- Please respect various postings on private abutting land.
- Safe and responsible hunting on the preserve is encouraged. We plan — but have not yet posted — hunting safety zones near ballfields and village residences. We promote safe hunting experiences and protect deer by educating users of the hiking trail and their dogs to be respectful of hunters. As a courtesy, please call RRCT to inform us if you plan any trapping on the parcel. Hikers should always wear orange during all hunting seasons, on all hikes.
- Tenting and camping are not permitted on this property.
- Fires are prohibited.
- Smoking is prohibited at all RRCT preserves.
RRCT & You: Updates, Alerts, & Cautions
- RRCT & You: RRCT relies heavily on volunteers and help from trail users like you. You may know more recent information about trail and Preserve conditions than we do – Please consider filling out a Conditions Report. We invite you to be a thoughtful steward by acting as a respectful visitor, adhering to posted rules, and following Leave No Trace practices. RRCT’s small staff and volunteer Trail Crew is able to inspect and maintain RRCT preserves infrequently; we ask you to report to us any issues you observe that you cannot address yourself, and especially to update us on any safety or public safety issues. Please help us on your visits with litter, pet waste, and minor trail issues. We also invite any information on needed or suggested updates to this webpage. Reach out in any way, most simply with an email to carrie@RRCT.org.
- RAILROAD TRESPASS PROHIBITED: Public use of rail lines is always illegal and always dangerous.
- POWERLINE RECONSTRUCTION: Powerline reconstruction at Penney Road is expected in 2022 or later. Please look for updates and information and respect any construction postings.
- POISON IVY: There is a lot of poison ivy at Penney Road. Be advised.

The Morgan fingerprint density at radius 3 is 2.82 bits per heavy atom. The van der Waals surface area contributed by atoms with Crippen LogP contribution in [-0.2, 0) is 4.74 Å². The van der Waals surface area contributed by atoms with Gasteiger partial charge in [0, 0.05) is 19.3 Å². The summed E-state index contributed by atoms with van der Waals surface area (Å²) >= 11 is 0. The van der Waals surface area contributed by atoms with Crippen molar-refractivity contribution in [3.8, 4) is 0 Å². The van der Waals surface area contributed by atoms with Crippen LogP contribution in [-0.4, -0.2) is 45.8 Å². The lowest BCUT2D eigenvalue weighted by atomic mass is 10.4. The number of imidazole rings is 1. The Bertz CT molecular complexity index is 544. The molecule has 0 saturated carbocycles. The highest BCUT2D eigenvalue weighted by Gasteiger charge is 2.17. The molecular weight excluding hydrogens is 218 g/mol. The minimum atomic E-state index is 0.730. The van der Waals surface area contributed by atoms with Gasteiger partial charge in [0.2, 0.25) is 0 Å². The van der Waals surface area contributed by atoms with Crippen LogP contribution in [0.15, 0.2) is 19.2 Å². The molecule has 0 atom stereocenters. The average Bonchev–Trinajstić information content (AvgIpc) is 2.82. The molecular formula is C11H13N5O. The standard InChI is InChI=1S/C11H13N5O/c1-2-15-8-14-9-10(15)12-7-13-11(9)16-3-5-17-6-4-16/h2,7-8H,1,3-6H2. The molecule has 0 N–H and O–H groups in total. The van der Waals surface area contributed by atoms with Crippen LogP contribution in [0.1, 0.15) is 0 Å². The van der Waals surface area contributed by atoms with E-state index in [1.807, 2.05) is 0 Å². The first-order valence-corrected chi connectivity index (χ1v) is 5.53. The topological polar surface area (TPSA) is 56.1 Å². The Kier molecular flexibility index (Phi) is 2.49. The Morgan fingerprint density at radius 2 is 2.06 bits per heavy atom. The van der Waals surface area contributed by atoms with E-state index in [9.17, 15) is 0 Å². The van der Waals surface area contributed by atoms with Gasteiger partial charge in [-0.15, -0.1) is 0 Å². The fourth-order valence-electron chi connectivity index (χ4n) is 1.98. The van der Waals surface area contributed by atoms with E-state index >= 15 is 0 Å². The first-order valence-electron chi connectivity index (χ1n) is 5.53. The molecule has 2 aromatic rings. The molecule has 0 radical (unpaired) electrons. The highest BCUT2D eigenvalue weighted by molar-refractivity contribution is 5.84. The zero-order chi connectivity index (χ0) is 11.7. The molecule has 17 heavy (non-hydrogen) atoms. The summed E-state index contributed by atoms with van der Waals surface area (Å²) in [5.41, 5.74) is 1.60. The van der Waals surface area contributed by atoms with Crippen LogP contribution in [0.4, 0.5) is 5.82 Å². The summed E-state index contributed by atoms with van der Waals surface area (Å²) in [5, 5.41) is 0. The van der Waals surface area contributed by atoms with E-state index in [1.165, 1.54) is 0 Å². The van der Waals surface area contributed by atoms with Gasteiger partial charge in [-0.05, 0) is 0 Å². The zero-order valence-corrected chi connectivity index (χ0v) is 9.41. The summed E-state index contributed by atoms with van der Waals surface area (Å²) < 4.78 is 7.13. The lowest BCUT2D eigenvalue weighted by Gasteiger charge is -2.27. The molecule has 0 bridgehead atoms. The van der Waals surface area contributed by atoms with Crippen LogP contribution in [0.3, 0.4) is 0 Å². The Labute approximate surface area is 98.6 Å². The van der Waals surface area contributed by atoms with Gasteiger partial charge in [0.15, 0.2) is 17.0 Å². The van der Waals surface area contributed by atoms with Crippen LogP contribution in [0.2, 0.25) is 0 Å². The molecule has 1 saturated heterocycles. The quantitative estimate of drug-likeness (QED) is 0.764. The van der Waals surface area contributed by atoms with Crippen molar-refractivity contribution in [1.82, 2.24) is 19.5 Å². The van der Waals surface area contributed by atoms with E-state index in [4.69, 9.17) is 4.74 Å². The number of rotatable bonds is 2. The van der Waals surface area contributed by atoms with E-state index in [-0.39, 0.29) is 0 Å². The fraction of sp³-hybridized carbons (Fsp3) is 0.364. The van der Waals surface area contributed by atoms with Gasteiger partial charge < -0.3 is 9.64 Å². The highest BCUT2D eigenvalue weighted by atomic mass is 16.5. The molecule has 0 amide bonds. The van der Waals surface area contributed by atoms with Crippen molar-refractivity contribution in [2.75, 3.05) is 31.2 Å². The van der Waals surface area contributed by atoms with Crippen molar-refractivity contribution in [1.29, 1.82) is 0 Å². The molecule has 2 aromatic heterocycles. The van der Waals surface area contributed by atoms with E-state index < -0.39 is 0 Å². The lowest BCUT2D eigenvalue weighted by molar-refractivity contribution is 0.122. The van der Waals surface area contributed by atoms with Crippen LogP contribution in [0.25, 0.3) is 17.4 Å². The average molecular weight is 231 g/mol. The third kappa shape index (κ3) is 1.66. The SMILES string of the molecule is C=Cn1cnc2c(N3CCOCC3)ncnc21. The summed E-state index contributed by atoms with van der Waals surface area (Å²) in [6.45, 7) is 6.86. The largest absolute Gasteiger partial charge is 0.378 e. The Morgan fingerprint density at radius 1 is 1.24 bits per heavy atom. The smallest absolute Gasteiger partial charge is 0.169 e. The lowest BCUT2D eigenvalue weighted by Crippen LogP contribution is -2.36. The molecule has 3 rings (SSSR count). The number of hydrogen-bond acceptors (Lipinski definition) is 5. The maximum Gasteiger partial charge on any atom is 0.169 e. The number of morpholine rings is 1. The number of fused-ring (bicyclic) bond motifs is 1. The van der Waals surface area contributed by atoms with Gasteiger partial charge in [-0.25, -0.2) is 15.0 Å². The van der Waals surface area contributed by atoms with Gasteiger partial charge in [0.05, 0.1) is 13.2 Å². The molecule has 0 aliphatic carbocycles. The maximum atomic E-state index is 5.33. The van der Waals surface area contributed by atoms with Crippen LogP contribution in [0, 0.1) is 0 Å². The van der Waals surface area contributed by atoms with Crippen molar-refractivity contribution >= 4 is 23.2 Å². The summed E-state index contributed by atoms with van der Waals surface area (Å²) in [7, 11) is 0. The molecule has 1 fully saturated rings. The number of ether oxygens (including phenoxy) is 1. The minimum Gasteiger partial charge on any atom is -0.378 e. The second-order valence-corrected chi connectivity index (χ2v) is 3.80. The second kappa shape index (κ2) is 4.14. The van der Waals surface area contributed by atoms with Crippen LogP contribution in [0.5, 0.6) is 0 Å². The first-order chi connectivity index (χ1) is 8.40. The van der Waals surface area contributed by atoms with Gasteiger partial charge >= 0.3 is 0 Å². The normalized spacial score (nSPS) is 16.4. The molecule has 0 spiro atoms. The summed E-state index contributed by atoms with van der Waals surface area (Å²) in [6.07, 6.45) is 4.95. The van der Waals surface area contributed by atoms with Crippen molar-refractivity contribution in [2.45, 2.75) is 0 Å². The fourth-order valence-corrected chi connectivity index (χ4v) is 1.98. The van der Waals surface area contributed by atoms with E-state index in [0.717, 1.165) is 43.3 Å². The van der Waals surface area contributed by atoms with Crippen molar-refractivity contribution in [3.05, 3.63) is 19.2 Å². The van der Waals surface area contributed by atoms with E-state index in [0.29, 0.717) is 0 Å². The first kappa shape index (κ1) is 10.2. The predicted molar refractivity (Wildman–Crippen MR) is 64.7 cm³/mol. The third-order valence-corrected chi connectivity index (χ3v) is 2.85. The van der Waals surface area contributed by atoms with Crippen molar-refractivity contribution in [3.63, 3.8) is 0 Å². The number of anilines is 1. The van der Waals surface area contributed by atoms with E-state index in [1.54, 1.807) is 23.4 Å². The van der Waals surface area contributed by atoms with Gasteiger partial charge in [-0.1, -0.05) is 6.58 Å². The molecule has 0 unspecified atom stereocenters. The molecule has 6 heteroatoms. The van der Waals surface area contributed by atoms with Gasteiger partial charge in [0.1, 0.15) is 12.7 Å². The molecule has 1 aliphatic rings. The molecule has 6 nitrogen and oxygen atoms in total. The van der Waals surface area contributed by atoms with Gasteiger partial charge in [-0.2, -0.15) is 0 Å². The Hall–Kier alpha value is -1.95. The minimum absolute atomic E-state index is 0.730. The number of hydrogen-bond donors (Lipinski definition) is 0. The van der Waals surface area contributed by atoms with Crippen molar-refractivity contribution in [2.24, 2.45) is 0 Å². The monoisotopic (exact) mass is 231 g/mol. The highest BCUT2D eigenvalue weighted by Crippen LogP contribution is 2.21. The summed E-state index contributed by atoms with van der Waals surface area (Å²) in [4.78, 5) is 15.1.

- SAFE HUNTING: Safe and responsible hunting on the preserve is encouraged. We plan — but have not yet posted — hunting safety zones near ballfields and village residences. We promote safe hunting experiences and protect deer by educating users of the hiking trail and their dogs to be respectful of hunters and deer during season, including winter deer yard season. Hikers should always wear orange during all hunting seasons, on all hikes.
- RESPONSIBLE PET OWNERSHIP: Our preserves provide valuable access for pets and pet owners. We are always concerned by pet waste left behind, and by dogs not controlled by their owners. Please help us create a culture of respect and responsibility. Please especially control your dogs by leash near private residences, and near parking areas or roads, especially in the densely developed Lower Village.
- NEIGHBORS’ POSTINGS: Please respect various postings on private abutting land; many of these postings aim to protect nearby farm animals from dogs or hunters.
The bird-rich area of New Gloucester’s Intervale is renowned for Sandhill Cranes, migrant shorebirds, and more. For more information on birding in the Intervale visit: Best Birding in the Royal River watershed.
Water Access and Royal River Water Trail
- The Intervale Preserve provides boat access at two locations, at 642 Intervale Road (upriver northwest corner of the bridge), and also at Penney Road’s Royal River crossing on the (upriver northeast corner of bridge). These access points allow for bank fishing and boat launching for paddling, fishing, and hunting by boat.The two boat access points create a short trip on their own, or starting points for longer trips; the stretch of river from Penney Road downstream to Wescustogo Park is a wonderful 8.1 mile high-water paddling trip. Landowner courtesies or steep scrambles are required for earlier take-out. More information on the Royal River Water Trail.
- This section of the river may be only be suitable for informed boaters due to variable water levels and frequent trees or beaver dams blocking passage. Boat access points are steep muddy banks. When paddling, please respect private landowner signage along the river often prohibiting fiddlehead harvest and hunting on private land.
Stewardship and Conservation History
More than 300 acres of land under RRCT conservation ownership along with RRCT conservation easements protect 2 shoreline miles of the mainstem of the Royal River in the Intervale. Nearby conservation efforts of state agencies mean that more than 400 acres and 3 shoreline miles of the Royal River are now protected in the Intervale. Agricultural conservation easements protect even more land. Comprised largely of lush meandering oxbows, the Intervale provides some of the Royal River watershed’s most valuable habitat supporting migratory birds, waterfowl, and game birds. In total, the Intervale comprises roughly 1215 acres of high value wetlands surrounded by scenic and productive farms and forests.
Owned by the Royal River Conservation Trust, the initial parcel of the Preserve was donated for conservation by Jan Erikson and Nan Butterfield in 1991.